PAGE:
XW Info

Tuesday, November 12, 2013
by Mike Doran
Tue 11/12/2013
© 2013, The New York Times
Jeff Chen notes: A straightforward theme today, phrases starting with D and D. The dork in me so badly wanted DUNGEONS and DRAGONS to appear somewhere as bonus entries, but I suppose I'll have to settle for entertaining myself with my +1 laptop of doom.

Really nice theme answers, well-chosen from the universe of D and D type phrases. It is a shame that DAILY DOUBLE didn't make it in, but I was glad to hear Mike say that he gave it up in order to make a better puzzle. It's extremely difficult as a constructor to let go of a great entry, and too many of us hang on for dear life, even though it means there are heavy OLEO (or is that OLIO?) and ORT prices to pay.

This is a good example of why most of the time, constructors break up the three first across answers 4/5/4 or 3/5/5 (or some permutation thereof) instead of a 3/6/4 arrangement. There's a lot of fun fill in the very NW corner, with JEDI and JETS and EARP, but the center has the unfortunate APORT. Trying to fill a six-letter stack is (perhaps surprisingly) much harder than filling a five-letter stack. This arrangement also has the drawback of the NW and SE corners feeling a bit separated from the rest of the grid. I certainly appreciate APOGEE and RATED G, very fun answers, but the price of including APORT and ROTA seems a bit high to me.

Finally, neat inclusion of a number in the revealer. It happens so infrequently that it had me stumped for long seconds, and I appreciated it when I finally figured it out. I wish IN2D had more of an "in-the-language" feel, as IN3D seems much more common to me, but still, it was a fresh way to tie together the phrases, turning a common type of theme into something a little new.

Will Shortz notes: 67A is a mean trick to throw in a Tuesday puzzle. Still, the theme is otherwise straightforward, so Tuesday feels right. I tried to make the lower-right corner as easy as possible. Not surprisingly, the clue for 60D was my addition.
1.767s, e.g. : JETS
5.Tame, as movies go : RATEDG
11.Move like a bunny : HOP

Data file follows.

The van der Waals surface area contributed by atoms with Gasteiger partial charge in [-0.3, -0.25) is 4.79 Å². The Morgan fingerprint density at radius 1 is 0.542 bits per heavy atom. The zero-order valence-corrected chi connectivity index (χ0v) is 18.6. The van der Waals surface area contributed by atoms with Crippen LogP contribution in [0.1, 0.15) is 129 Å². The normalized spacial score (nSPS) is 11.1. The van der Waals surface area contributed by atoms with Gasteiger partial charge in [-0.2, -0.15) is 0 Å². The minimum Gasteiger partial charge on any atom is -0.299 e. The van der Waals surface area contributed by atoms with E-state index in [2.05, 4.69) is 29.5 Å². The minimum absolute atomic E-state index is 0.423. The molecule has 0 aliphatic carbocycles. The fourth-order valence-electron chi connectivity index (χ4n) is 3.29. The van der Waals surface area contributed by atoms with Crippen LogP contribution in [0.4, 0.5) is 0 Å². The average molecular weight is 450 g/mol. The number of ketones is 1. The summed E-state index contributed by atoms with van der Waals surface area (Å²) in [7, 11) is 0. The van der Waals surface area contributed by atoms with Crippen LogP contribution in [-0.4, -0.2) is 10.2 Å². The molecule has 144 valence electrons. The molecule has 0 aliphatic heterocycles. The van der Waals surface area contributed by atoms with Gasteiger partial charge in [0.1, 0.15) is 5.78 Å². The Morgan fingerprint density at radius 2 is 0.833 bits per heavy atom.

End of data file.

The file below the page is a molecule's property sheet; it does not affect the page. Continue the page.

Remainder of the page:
14.Wyatt out West : EARP
15.Farthest point of a 50-Down : APOGEE
16.Goof or go off : ERR
17.1960s dissident : DRAFTDODGER
19.___ de la Plata : RIO
20.Suffix with Tao or Mao : ISM
21.Fend (off) : WARD
22."You've gotta be kidding!" : CMON
23.1987 movie with the hit "Hungry Eyes" : DIRTYDANCING
27.Bodies of rules : CANONS
30.In other words, in old Rome : IDEST
31.Checkup : EXAM
32.More together : SANER
34.He's no gentleman : CAD
37.Smash-hit entertainment? : DEMOLITIONDERBY
41.K.C.-to-Nashville direction : ESE
42.Tests for many Ph.D. candidates : ORALS
43.Farm unit : BALE
44.Boxer Roberto with "hands of stone" : DURAN
46.Like some schoolbook folders : TABBED
48.Fast-food chain with an orange and pink logo : DUNKINDONUTS
52."Dies ___" : IRAE
53.Series of golf courses that host the British Open : ROTA
54.Carrier to Oslo : SAS
57.Co. whose logo includes Leo the Lion : MGM
58.Jump-rope style : DOUBLEDUTCH
62.___ jeans : LEE
63.Like some job training : ONSITE
64.Grp. whose members account for more than 50% of the world's defense spending : NATO
65.Abbr. on a golf scorecard : YDS
66.Solid, liquid and gas : STATES
67.Lacking depth ... or like 17-, 23-, 37-, 48- and 58-Across? : IN2D
1.Darth Vader, once : JEDI
2.Corny things? : EARS
3.Public transport option : TRAM
4.Letters on a beach bottle : SPF
5.Some control tower equipment : RADARS
6.To the left, at sea : APORT
7.Winter warmer : TODDY
8.Flan ingredient : EGG
9.Actor Billy ___ Williams : DEE
10.Neighbor of Lux. : GER
11.Creature that adopts a seashell : HERMITCRAB
12.Figure of myth known for his belt : ORION
13.Tine : PRONG
18.Minnesota player : TWIN
22.IV units : CCS
23."___ arigato, Mr. Roboto" : DOMO
24.T. rex and others : DINOS
25.Mideast port : ADEN
26.Mathlete, stereotypically : NERD
27.Surrender : CEDE
28.Lumberjacks' tools : AXES
29.Acted the fink : NAMEDNAMES
32.Lectern, e.g. : STAND
33.Suffer : AIL
35.Skilled : ABLE
36.Like orange hair : DYED
38.Actress Singer : LORI
39.Hassan Rouhani's land : IRAN
40.Goes back : EBBS
45.Lanai strings : UKE
46.Students taught alone : TUTEES
47.Slightly : ATAD
48.How romantic dinners are lit : DIMLY
49.Encouraged : URGED
50.Satellite's path : ORBIT
51.Nick of "Cape Fear" : NOLTE
54.Persian suffix that ends seven country names : STAN
55.When the balcony scene occurs in "Romeo and Juliet" : ACT2
56.Like racehorses' feet : SHOD
58.Opposite of no-nos : DOS
59.Prov. bordering Manitoba : ONT
60.Winner of more than half of all the World Puzzle Championships : USA
61.Prefix with lateral : UNI

© 2017, Jim Horne